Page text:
1928 - Alderson High School - 1968



Pence Springs Memories

Down memory lane to The Pence Springs Resort --My first memories of this fascinating development center on the springs itself.  My father, Robert Morton Steele, was a traveling salesman.  Before cars had radios he frequently took me along on his travels to keep him company.  He seemed to me to favor springs and waterfalls.  At least that is my excuse for still favoring those two natural phenomena.

    He would drive up to the sparkling white Pence Springs spring house--lovely architecture, a building with two glass window sides and two open ends and a high, peaked roof.  We would enter the open end, go down 2 or 3 steps to where the water flowed from a low fountain.  He would give me a penny and I got to drop it in a slot where paper cups were stored inside a glass tube.  The penny would release the cup and we could fill and refill it as many times as we wanted.  I don't remember having to pay for the water.  I thought that water, (or was it freeing the cup?), was the biggest treat of the entire trip.  Alongside the spring house was a large, 1 story building, a bottling plant.  The spring water was bottled in large glass containers and delivered to hotels in the cities.  I also remember that ginger ale or some kind of soda pop was also made and bottled there but that memory is too faint to rely upon.

     The grand hotel had had a very short existence.  It was built early in the 20th century and was closed by The Great Depression.  The Methodist Church in Alderson would hold their annual summer picnic on the grounds and adventurous kids would climb the hill and explore the several hotel buildings and if we were lucky we could find a door unlocked or a window open and explore even further forbidden territory.  In my senior year, 1941, about 8 of us rode our bicycles from Alderson down to Pence Springs and had a picnic.  I had made butterscotch tarts topped with meringue, trying, no doubt, to impress some boy(s) but my borrowed bicycle had a very rickety basket and the pie box took a number of spills.  I was mortified to discover, when the box lid was taken off, therein was one large butterscotch/meringue mess.  My friend Ann Howard Jeffers Eades remembers that we scooped it up with spoons and ate it anyhow.  My memory is one of agonizing embarrassment.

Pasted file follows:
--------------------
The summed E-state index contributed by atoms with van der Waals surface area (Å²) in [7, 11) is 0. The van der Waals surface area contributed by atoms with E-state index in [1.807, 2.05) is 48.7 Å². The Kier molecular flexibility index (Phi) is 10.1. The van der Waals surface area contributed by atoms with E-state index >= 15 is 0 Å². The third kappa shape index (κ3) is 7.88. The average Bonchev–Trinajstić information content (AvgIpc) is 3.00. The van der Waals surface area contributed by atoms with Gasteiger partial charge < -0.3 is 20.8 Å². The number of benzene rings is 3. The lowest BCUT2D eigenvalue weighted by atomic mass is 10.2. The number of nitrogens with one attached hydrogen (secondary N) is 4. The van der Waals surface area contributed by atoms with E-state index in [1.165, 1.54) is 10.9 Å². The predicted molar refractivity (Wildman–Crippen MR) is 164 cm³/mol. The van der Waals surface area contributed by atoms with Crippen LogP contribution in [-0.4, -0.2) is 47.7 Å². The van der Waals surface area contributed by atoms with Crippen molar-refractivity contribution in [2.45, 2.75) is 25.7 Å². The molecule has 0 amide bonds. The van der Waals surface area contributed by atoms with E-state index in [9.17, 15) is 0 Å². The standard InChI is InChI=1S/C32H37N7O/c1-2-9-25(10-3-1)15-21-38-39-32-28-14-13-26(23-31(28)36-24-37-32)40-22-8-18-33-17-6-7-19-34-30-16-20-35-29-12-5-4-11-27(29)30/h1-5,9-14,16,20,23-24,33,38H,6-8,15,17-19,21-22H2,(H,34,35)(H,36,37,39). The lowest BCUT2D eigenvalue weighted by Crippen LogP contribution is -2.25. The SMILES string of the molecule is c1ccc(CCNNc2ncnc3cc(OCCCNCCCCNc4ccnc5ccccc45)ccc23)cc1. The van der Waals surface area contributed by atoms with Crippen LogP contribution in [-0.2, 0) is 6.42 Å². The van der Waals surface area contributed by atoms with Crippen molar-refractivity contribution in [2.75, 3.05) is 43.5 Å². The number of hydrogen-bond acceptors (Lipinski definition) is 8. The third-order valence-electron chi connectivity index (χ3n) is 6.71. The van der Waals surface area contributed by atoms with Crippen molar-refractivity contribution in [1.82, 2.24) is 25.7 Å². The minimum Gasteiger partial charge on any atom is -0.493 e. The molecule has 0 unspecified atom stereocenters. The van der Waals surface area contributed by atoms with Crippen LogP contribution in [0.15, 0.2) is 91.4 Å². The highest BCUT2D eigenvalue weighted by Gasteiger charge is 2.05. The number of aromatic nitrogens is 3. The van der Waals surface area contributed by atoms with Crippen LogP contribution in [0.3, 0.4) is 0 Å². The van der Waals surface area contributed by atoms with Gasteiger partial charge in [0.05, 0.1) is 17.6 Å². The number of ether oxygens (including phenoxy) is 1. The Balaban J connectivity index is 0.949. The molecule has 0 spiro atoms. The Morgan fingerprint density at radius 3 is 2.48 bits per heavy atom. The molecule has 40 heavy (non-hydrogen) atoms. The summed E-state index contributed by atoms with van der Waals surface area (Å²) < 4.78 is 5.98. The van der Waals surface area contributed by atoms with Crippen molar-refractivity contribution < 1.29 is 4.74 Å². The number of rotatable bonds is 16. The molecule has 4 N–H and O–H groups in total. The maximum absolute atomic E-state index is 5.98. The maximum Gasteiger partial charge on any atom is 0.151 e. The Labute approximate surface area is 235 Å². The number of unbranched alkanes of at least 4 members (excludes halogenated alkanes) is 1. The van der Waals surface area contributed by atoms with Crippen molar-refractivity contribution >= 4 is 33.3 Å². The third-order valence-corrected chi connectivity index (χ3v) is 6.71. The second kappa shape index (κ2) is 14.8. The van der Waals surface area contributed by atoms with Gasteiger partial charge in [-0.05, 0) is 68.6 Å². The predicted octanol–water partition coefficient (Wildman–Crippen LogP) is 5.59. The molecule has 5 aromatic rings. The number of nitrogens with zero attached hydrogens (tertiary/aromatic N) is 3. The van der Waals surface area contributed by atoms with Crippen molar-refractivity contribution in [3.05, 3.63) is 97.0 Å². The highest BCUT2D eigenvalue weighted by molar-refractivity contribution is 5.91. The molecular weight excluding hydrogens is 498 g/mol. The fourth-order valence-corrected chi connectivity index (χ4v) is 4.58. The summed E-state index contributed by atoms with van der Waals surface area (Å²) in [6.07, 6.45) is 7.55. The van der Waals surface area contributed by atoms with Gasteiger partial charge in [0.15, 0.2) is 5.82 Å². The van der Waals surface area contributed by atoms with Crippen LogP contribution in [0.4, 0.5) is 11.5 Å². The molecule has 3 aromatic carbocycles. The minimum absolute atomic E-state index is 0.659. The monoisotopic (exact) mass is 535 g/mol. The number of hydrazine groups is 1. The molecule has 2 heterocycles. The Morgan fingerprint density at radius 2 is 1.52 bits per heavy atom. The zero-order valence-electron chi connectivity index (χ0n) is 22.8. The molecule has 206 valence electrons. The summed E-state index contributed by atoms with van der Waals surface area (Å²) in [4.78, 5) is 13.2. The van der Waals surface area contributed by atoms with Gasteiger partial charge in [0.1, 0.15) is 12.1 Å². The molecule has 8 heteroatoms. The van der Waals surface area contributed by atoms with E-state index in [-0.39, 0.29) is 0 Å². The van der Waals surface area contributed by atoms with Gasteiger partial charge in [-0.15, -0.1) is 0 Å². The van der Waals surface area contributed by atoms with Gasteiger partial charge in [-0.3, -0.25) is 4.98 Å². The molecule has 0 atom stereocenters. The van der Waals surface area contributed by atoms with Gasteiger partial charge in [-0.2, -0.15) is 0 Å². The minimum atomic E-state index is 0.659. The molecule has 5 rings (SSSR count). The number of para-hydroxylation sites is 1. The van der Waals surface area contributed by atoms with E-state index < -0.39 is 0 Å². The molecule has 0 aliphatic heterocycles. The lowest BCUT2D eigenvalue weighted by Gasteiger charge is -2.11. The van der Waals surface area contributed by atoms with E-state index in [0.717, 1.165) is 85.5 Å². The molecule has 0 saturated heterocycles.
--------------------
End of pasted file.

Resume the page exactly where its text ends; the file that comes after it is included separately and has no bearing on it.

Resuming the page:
Many years later I read that the hotel had been converted to a state women's prison and then still later that it was restored to an operating hotel.  I was glad to learn that so on my very next West Virginia vacation I signed in as a paying guest feeling much better about myself than when I was a sneaking-in kid trespasser.  I have stayed there several times now and always recommend it to Ohio friends who can be persuaded to leave the Interstate.

     But I also have memories of other West Virginia springs: I worked at The Greenbrier, White Sulphur Springs, when it had been converted to Ashford General Hospital during WWII and lived in The President's Cottage.  I have played many hours in the Greek temple pavilion at Blue Sulphur Springs where the acoustics made me sound like I was an opera star.  I have also been to Red Sulphur Springs, Green Sulphur Springs, Craig Healing Springs and others that I can't spell or no longer remember.  I have never been to any of the modern entertainment parks such as Disney World.  It is natural springs  that rank high on my list of favorite places.  I try to make an annual pilgrimage to the awesome Warm Springs in Bath County, Virginal. --Mary Margaret Steele Morgan

When I was a little girl, more years ago than I can remember, my mother and father played golf at Pence (with a "c" in those days) Springs. There was a nice golf course with some holes going out behind the spring house and around and up the hill to the hotel. I don't remember well, but I think there was some sort of club house or pro shop or something of the sort half way up the hill in the back.

Riverside, at that time was also a supper club and lots of Alderson people used to go there for dances, especially in the summer.

My father was convinced that the Pence Springs water had great restorative powers and every Sunday, even after it became a women's state prison, we went down and filled up jugs of sulphur water. Sometimes there was a small charge, some times there was no one operating the spring house, I guess it depended on the year.

In recent years, the twenty first century! we drove down to see the place but did not have reservations for a meal. It looked crowded at that time. Ashby has had several eating establishments in the county and used to cater parties also. He does serve wonderful food. I was sad to hear that Riverside Inn had burned. It, too, was a pretty place. After the dance club closed -- during the war maybe? -- it was a camping place for awhile.

I wonder, does the water still flow from the old sulphur spring? --Amanda Iodice